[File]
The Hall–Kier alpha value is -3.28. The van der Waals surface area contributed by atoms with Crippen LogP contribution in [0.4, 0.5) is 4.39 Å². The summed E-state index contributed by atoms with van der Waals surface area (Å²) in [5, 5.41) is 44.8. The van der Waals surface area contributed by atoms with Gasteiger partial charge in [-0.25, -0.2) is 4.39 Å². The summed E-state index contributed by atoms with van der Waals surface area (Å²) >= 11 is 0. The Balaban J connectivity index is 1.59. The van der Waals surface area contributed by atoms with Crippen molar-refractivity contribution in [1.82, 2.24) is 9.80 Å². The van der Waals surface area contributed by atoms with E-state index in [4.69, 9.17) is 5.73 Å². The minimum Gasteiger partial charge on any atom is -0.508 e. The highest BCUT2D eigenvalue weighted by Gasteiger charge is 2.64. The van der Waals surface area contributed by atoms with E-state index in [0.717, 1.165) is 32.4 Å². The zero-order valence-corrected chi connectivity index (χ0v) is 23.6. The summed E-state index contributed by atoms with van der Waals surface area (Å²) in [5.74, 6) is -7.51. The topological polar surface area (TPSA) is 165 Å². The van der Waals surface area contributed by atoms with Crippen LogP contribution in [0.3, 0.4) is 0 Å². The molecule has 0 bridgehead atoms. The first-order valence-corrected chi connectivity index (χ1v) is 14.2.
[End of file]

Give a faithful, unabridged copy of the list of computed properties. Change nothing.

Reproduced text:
The Hall–Kier alpha value is -3.28. The van der Waals surface area contributed by atoms with Crippen LogP contribution in [0.4, 0.5) is 4.39 Å². The summed E-state index contributed by atoms with van der Waals surface area (Å²) in [5, 5.41) is 44.8. The van der Waals surface area contributed by atoms with Gasteiger partial charge in [-0.25, -0.2) is 4.39 Å². The summed E-state index contributed by atoms with van der Waals surface area (Å²) >= 11 is 0. The Balaban J connectivity index is 1.59. The van der Waals surface area contributed by atoms with Crippen molar-refractivity contribution in [1.82, 2.24) is 9.80 Å². The van der Waals surface area contributed by atoms with E-state index in [4.69, 9.17) is 5.73 Å². The minimum Gasteiger partial charge on any atom is -0.508 e. The highest BCUT2D eigenvalue weighted by Gasteiger charge is 2.64. The van der Waals surface area contributed by atoms with E-state index in [0.717, 1.165) is 32.4 Å². The zero-order valence-corrected chi connectivity index (χ0v) is 23.6. The summed E-state index contributed by atoms with van der Waals surface area (Å²) in [5.74, 6) is -7.51. The topological polar surface area (TPSA) is 165 Å². The van der Waals surface area contributed by atoms with Crippen LogP contribution in [0.3, 0.4) is 0 Å². The molecule has 0 bridgehead atoms. The first-order valence-corrected chi connectivity index (χ1v) is 14.2.